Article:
Peace and serenity. No one could ask for anything more. Well, peace, serenity and a fishing rod. And all three are exactly what Cinnamon had on such a morning. No studies, research, responsibility or work. Just fishing. No one could say for sure how much time she had spent there fishing, or just staring off into the water, thoughts unfathomable, her expression as readable as riled water.

Of course, that wasn't to be forever. No, HE was NOT adding to her peace, serenity, an most definitely not helping her catch any fish. Or anything else.

At first, Cinnamon purposely ignored Raguna, treating him like another piece of the wharf, hoping he would just leave. After a week, she realized that he wasn't leaving. Instead, he took the lack of interaction as shyness, and started speaking to her, making pointless small conversation. She hoped then that a lack of answer would suffice, and she would soon be left to her own devices.

Of course, this was in vain.

He kept talking. And talking. And talking. 'He can't take a hint', Cinnamon thought, amused by his obliviousness. 'Perhaps I am not trying hard enough'. So, she started giving short, clipped, impersonal answers.

Wrong choice.

This only strengthened Raguna's resolve to be more social. Which Cinnamon did not want.

Not only did this young man bother her while fishing, but decided to make the best of his time either a) Talking to her while she tried to study; b) Talking to her during a festival; c) Talking to Candy and her grandfather about her, or d) farming. She preferred option d, just for the fact that he couldn't bother her while farming... unless he could magically put his farm in her bedroom. Her doubts about this were very strong, so she lost no sleep over it.

This pattern of 'interaction' continued for a the better part of 2 seasons, until one day, and the week after, Raguna stopped coming to the warf.

Of course, this started Cinnamon's brain firing.

The first day of his blessed absence, she actually hummed a small, toneless, unmusical tune. 'Something isn't right' Cinnamon mused, 'maybe I've become accustomed to his pointless conversation'.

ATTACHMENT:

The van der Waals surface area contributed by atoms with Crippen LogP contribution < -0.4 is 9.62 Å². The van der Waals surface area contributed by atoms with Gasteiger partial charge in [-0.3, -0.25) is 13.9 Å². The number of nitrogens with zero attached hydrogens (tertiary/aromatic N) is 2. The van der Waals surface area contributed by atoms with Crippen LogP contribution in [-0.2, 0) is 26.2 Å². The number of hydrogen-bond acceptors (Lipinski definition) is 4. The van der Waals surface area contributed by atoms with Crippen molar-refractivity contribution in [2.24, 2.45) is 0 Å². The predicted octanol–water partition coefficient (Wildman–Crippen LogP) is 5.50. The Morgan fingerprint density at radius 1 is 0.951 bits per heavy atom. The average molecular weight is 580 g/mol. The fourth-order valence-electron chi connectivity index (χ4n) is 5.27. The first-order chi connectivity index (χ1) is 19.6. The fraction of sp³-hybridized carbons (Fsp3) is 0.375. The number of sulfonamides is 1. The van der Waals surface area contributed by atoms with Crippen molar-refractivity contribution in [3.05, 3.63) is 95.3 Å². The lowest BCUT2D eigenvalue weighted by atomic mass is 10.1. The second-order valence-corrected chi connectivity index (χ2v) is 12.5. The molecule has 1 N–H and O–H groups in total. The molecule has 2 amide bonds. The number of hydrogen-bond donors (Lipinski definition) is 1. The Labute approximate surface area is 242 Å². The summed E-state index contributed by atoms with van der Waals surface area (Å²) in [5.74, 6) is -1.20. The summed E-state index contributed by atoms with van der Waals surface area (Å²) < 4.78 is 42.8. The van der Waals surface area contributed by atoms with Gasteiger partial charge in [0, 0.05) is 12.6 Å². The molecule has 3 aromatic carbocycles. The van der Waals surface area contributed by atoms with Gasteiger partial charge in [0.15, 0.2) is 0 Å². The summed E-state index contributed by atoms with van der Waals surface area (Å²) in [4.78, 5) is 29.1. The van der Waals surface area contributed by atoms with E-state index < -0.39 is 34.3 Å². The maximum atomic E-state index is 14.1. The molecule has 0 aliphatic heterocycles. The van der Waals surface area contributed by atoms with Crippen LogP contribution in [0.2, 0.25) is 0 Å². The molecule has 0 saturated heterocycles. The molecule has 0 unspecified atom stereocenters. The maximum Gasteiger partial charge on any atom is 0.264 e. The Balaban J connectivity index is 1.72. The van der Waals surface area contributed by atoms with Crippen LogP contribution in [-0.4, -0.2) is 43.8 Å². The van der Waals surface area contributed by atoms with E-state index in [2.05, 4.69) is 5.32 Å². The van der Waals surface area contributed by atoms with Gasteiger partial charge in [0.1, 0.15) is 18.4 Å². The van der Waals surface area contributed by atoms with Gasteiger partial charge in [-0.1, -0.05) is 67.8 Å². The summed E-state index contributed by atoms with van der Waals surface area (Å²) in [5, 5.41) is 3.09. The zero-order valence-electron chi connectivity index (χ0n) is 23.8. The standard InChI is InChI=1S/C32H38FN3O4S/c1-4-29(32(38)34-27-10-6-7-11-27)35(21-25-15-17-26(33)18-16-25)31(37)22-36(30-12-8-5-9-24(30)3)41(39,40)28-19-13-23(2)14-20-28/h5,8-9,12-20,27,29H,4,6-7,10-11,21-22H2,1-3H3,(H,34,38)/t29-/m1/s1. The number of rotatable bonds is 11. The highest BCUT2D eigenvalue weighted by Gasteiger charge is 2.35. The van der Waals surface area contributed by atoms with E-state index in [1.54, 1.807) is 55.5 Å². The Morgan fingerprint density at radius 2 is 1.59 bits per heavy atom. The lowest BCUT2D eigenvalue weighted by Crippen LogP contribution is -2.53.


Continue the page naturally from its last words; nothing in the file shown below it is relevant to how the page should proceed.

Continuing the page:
But, by about the fourth day, she realized that she actually wished he'd show up. But, why? Sure, they were mere acquaintances, but why did she actually MISS his company? Was it just because it gave distraction to distraction? Maybe a common agreement between them (she did respect his love for fishing)? No, she realized with a sort of sick, sad feeling it was...


Cinnamon glanced up, realizing she had just spent a good hour doing something she could never remember doing before: reminiscing. She looked down at a young girl standing in front of her, holding a satchel of seeds.

"Mommy! Lookit this! Daddy says that in five days, these will be like THIS!" The girl explained, brandishing the seeds while showing Cinnamon a shape the rough size of a radish.

Cinnamon could only smile as a man in his mid-twenties came running over, looking very despondently at the seeds in the girls hand.

"Luna! I need those seeds!" The man huffed, obviously not used to chasing young children across a farm. He looked up at Cinnamon, smiled, and said "You know, you're not helping things by enabling her".

Such was life for Cinnamon.

She had her daughter, Luna, who had such a wild imagination (probably from her father), incredible intelligence (definitely from her mother), and very cute to boot (a gift from us both, Cinnamon is quite quick to say).

And, her husband Raguna. She often wondered how things worked out so well: she met him, became fond of him, and then married him. Of course, they now joke about how she used to think he was an annoyance, and how he privately though she was a bit of a freak, but it all worked out.

Perhaps, Cinnamon thought while she watched her husband and daughter wrestling over the seeds, this is peace an serenity.

So... yeah.